Africa is mobile first, could soon be mobile-only market. Lenders not catching up

With mobile money adoption and use on a steady rise across parts of Africa, one hoped that millions of credit invisibles and the unbanked – those with no bank account or credit history — could swiftly have their way into financial inclusion.

It’s taking long.

Experts are of the view that lenders are partly to blame, because they largely still base their credit assessment on traditional scoring models which consider things like employment and collateral in gauging creditworthiness.

A few have moved to consider additional sources of data like mobile airtime, data payments or other aspects of the growing financial activity routinely carried out by people powered through use of mobile across Africa.

“Many people pay rent on time and in full each month, they buy airtime and data on a consistent, frequent basis and could be great candidates for traditional credit. They just don’t have a traditional credit history to be used as a benchmark,” opines Ferdie Pieterse who advocates for a more inclusive credit economy for individual consumers as well as small and medium enterprises.

“We believe that lenders need to go beyond traditional scoring criteria and consider a multitude of non-traditional variables to support their risk assessment processes.”

Mr. Pieterse is Chief Executive Officer at Experian, one of the largest credit bureaus operating in South Africa. He spoke to this Publication on the sidelines of Mobile World Congress in Kigali in October.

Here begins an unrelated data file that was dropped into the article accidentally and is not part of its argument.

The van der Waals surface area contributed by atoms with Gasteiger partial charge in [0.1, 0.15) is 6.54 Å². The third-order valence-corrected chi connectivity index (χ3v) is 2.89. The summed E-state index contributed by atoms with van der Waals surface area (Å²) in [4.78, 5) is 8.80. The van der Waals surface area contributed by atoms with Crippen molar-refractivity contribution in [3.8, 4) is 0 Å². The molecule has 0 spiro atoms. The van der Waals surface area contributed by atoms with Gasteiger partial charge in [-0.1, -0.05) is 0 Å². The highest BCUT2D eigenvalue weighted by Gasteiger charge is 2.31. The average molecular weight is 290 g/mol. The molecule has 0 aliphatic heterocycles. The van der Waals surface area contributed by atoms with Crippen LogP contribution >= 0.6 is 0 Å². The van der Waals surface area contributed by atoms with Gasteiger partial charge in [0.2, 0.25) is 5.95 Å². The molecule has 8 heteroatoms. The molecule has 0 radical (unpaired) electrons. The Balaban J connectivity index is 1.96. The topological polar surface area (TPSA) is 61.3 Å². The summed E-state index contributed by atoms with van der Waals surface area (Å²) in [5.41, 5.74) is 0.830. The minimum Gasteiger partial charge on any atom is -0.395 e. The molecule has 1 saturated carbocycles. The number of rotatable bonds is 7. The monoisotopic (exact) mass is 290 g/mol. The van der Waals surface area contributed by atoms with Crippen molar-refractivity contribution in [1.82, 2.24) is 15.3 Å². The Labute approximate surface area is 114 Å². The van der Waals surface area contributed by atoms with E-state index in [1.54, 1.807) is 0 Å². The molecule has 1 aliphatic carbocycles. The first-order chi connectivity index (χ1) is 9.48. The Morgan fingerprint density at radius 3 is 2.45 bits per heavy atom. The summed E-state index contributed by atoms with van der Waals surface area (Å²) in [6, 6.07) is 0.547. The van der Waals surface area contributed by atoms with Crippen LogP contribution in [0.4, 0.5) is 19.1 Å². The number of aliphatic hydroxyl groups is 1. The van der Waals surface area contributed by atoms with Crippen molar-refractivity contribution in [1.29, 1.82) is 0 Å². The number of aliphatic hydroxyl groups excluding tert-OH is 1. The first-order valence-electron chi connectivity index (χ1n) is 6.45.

Ferdie Pieterse, CEO of Experian. PHOTO | FILE

Billion-dollar industry

Official data suggest that mobile money has increasingly grown to become a multi-billion-dollar industry and Africa accounts for world’s largest mobile money transactions recorded

According to the global mobile phone operator lobby group GSMA, there are more money and transactions flowing through mobile wallets today than ever before, bringing a range of financial products into the hands of hundreds of millions of users and disrupting traditional financial services.

The lobby group indicated in its 2024 State of the Industry Report on Mobile Money that 1.75 billion registered accounts are processing $1.4 trillion a year, or about $2.7 million a minute. 

Sub-Saharan Africa is home to almost three-quarters of the world’s accounts. Use cases are also evolving as mobile money users shift away from basic transactions to more varied services such as paying bills, school fees, paying for government services and the likes.

Leveraging this data could see lenders position many in the informal economy with growing income and expenditure patterns to have even bigger impact through access to financial products and services such as credit.

Without this shift, many who need credit the most are excluded. It has a bearing on the drive for financial inclusion.


In Pieterse view, a number of challenges still stand in the way of inclusive credit economy: To be able to make a shift, financial institutions need analytical skills, mathematical skills and actuarial skills which in Africa are very scarce and come at a premium.

“And for them to go and invest and build a whole analytics team, with analytical capabilities will cost them quite a significant amount of money. And to make money out of this would take quite a number of years,” he said.

Another thing, he said, is that mobile money competes with banking. That’s why they (banks) have really not been paying attention to it.

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